Perhaps Momo won't realize how amazingly wonderful her grandma is till she has the same experience as I did today. I felt so small and awful but at the same time so lucky to have a great role model as a mum. I was a spoilt brat like Momo when I was her age and sometimes I still am if not worse. But I remember  how helpful the laughter of my mum when I did something stupid and realized how those laughters and humor made who I am today.  I am full of errors and faults but my mum loves who I am. Why can't I do the same to my daughter? 

It is so unfair if I don't accept who she is because I was forgiven and accepted as who I was. It is my turn to do so. My mum said to me when I had Momo, 
"Enjoy your motherhood! It would be full of discoveries. Enjoy it while you can!"

 What a gift I got on Christmas eve! It is the messy and crazy motherhood for a teenager that I can experience and learn from only once in the life time. As my mum says, I would let myself enjoy the thrilling ride with occasional emergency calls and lots of laughters. After all, those crazy and silly moments would make unforgettable memories.

Wednesday, December 19, 2012

Stories to tell.

I am working on some stories to tell at the moment. I am not sure where those stories would end up in. It could be just a teaching material for Sunny-field English or could go into a bit bigger world. Things are still uncertain but always good to come up with some stories to tell, especially before winter holiday.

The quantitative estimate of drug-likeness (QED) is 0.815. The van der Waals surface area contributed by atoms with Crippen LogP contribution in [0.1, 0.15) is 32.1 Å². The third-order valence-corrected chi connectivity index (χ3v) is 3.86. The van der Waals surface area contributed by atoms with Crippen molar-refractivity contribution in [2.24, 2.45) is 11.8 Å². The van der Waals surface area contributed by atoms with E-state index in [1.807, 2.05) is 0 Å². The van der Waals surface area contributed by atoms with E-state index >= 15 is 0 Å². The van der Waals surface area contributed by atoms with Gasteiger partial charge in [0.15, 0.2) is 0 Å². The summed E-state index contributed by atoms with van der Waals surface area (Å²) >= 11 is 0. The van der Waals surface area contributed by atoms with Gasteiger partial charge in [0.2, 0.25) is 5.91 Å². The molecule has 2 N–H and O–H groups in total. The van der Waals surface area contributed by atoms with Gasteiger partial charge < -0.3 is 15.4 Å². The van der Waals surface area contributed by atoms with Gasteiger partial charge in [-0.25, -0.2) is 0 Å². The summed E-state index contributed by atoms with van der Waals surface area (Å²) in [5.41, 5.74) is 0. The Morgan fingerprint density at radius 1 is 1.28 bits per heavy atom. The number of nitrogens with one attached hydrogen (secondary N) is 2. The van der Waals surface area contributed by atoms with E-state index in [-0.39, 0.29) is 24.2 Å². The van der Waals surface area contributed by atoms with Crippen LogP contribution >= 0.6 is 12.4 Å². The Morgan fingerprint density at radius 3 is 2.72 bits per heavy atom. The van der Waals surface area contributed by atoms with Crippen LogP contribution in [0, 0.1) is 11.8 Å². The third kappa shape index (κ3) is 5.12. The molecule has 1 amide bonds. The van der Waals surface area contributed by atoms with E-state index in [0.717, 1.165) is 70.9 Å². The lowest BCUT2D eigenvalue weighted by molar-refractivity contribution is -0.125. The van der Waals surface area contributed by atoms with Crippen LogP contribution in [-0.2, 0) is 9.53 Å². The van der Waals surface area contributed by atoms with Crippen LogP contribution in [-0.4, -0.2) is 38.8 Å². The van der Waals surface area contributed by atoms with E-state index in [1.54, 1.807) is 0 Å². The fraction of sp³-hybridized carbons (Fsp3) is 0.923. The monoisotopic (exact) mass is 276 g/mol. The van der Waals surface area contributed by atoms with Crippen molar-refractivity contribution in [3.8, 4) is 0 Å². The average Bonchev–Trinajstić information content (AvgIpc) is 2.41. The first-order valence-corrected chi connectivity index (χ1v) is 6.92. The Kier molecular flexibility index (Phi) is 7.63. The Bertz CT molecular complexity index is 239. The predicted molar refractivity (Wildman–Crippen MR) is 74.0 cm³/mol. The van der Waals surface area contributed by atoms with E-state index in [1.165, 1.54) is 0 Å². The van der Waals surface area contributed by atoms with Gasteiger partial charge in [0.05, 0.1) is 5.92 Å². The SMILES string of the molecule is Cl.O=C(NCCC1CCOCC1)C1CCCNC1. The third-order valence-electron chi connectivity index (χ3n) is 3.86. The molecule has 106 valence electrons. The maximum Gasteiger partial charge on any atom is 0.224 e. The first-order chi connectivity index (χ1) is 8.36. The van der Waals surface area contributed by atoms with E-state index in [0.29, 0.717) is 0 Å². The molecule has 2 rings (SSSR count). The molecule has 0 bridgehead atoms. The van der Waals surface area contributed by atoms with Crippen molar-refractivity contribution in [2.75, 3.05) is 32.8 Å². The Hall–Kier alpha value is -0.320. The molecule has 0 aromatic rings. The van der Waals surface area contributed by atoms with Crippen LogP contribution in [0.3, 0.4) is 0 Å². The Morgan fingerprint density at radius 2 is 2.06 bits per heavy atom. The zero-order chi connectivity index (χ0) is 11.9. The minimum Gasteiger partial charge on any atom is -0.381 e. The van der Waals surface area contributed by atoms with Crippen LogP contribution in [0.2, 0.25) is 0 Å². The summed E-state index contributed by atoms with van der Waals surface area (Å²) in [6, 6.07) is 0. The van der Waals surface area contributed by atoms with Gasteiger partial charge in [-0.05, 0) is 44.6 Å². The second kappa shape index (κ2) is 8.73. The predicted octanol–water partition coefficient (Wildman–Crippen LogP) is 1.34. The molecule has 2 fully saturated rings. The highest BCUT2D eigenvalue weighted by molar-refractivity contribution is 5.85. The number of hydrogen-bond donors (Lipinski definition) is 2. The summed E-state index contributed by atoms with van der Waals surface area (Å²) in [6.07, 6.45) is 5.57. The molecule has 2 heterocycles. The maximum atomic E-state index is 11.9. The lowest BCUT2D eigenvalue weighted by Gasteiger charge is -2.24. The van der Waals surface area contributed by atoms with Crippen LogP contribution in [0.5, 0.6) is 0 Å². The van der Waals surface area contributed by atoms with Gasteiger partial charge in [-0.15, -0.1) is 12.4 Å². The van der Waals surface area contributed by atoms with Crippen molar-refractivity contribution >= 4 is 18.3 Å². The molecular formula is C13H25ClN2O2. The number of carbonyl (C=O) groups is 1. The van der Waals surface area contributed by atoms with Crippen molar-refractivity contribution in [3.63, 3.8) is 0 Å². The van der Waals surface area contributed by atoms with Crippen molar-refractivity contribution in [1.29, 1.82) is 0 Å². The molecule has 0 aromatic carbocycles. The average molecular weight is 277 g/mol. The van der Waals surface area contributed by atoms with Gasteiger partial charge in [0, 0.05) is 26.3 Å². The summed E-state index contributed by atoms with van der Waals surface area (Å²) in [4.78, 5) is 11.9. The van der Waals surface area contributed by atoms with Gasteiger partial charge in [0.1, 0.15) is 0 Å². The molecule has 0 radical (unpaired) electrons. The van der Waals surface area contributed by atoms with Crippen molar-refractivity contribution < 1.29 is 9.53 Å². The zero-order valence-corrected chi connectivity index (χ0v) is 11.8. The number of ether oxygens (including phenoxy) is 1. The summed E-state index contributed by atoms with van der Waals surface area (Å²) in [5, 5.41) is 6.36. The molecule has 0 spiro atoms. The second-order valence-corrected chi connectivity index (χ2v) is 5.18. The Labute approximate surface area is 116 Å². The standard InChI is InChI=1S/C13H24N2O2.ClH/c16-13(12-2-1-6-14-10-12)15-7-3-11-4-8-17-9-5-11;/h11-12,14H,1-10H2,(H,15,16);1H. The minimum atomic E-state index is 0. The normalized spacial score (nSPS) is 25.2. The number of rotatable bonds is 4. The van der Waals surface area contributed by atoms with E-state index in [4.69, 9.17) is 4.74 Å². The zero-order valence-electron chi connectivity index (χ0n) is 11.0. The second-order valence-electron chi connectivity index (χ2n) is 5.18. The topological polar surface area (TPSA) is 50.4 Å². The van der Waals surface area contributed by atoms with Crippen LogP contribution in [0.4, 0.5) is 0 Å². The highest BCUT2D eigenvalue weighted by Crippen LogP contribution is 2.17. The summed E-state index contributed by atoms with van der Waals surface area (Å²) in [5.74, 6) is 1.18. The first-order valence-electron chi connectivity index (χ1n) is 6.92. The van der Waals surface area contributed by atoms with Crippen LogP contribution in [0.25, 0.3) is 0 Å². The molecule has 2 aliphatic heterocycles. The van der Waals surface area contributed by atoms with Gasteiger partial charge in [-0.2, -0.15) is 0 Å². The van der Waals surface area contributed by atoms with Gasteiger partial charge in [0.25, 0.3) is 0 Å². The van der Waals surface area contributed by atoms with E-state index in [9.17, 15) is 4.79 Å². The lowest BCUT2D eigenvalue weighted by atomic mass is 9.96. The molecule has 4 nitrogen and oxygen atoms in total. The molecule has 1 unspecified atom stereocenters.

One of the stories is about Tomo, a girl who is a typical teenager who has become apathetic to life itself. She has fallen into the worst mindset that she can possible be: Apathy. She doesn't care about anything. That is when life itself loses its color. Anger or stress might be a bit better than apathy for it is an emotion. Apathy is the final stage of spiritual death. It is not the absent of desire such as enlightenment or mindfulness to the present moment. It is the absent of emotion. Whatever the reason, all the emotions are frozen or terminated. It might be one of those defense mechanism working to prevent any pains to feel. It could happen to anyone with exceptionally tender heart. When the heart can't take the pain from life, it would stop taking it, would it? It can be a lonely fight till you realize that you are not alone. I've been there and done that. I struggled, stressed and wished that I had no emotions at all. At some point, I became quite apathetic to some aspects of life but my emotional nature didn't allow me to kill all the emotions but some exceptionally tender-hearted children might terminate the function in order to survive. Tomo is one of them. She has lost faith in her and life ltself. Everything looks futile and meaningless. In the world of massive productions and wastes, what kind of meaningful life can she possible have? She would say things like, "We all die anyway." She doesn't know there are some wonderful things she can enjoy on this comparatively short journey called life if only she opens her eyes and heart wide and take all in. Some pains involve yet the pleasures are worth enduring the pains. Perhaps she would learn this via finding passion in music, namely playing trombone. The bond she would build with club mates via practicing for a contest she happened to get involved in spite of apathy. Life can work in an unexpected way and opens up a new path for you from time to time with a bit of luck  in a form of an extra helping hands. For Tomo, it is the brass band club she unintentionally got involved ironically because of her apathetic attitude towards life itself. She just singed an application form of the club while she was aimlessly wander about the school corridor on the first day of the new school year. The enthusiastic members of the club caught her and got her in as a new member. She didn't have any ideas what she was up for but didn't bother to question it. She did what she was told to avoid further troubles. But actually this event got her in a whole new world.